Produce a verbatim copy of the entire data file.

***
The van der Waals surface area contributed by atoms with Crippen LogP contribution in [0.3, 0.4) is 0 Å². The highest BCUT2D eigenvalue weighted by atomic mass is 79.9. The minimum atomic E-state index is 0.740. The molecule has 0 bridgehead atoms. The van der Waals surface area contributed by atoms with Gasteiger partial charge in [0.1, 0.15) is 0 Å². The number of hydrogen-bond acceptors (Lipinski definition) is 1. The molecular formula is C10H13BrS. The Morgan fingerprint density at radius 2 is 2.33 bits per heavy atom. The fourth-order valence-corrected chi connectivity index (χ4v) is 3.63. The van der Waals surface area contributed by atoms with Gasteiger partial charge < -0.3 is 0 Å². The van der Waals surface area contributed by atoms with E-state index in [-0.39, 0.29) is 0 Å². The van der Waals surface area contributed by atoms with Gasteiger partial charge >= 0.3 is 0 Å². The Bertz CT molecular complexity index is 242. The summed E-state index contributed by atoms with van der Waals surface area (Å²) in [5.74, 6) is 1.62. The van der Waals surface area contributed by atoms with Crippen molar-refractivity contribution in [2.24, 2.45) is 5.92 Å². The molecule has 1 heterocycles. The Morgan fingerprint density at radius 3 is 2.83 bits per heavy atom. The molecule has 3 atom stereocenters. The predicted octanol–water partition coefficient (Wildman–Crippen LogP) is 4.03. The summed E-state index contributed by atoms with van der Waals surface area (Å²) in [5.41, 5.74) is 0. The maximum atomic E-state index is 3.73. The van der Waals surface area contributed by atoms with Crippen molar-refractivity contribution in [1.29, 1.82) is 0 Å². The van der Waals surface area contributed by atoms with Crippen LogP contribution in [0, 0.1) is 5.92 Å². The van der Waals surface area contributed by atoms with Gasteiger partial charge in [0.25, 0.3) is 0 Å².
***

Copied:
The van der Waals surface area contributed by atoms with Crippen LogP contribution in [0.3, 0.4) is 0 Å². The highest BCUT2D eigenvalue weighted by atomic mass is 79.9. The minimum atomic E-state index is 0.740. The molecule has 0 bridgehead atoms. The van der Waals surface area contributed by atoms with Gasteiger partial charge in [0.1, 0.15) is 0 Å². The number of hydrogen-bond acceptors (Lipinski definition) is 1. The molecular formula is C10H13BrS. The Morgan fingerprint density at radius 2 is 2.33 bits per heavy atom. The fourth-order valence-corrected chi connectivity index (χ4v) is 3.63. The van der Waals surface area contributed by atoms with Gasteiger partial charge < -0.3 is 0 Å². The van der Waals surface area contributed by atoms with E-state index in [-0.39, 0.29) is 0 Å². The van der Waals surface area contributed by atoms with Gasteiger partial charge >= 0.3 is 0 Å². The Bertz CT molecular complexity index is 242. The summed E-state index contributed by atoms with van der Waals surface area (Å²) in [5.74, 6) is 1.62. The van der Waals surface area contributed by atoms with Crippen molar-refractivity contribution in [2.24, 2.45) is 5.92 Å². The molecule has 1 heterocycles. The Morgan fingerprint density at radius 3 is 2.83 bits per heavy atom. The molecule has 3 atom stereocenters. The predicted octanol–water partition coefficient (Wildman–Crippen LogP) is 4.03. The summed E-state index contributed by atoms with van der Waals surface area (Å²) in [5.41, 5.74) is 0. The maximum atomic E-state index is 3.73. The van der Waals surface area contributed by atoms with Crippen molar-refractivity contribution in [1.29, 1.82) is 0 Å². The van der Waals surface area contributed by atoms with Crippen LogP contribution in [0, 0.1) is 5.92 Å². The van der Waals surface area contributed by atoms with Gasteiger partial charge in [0.25, 0.3) is 0 Å².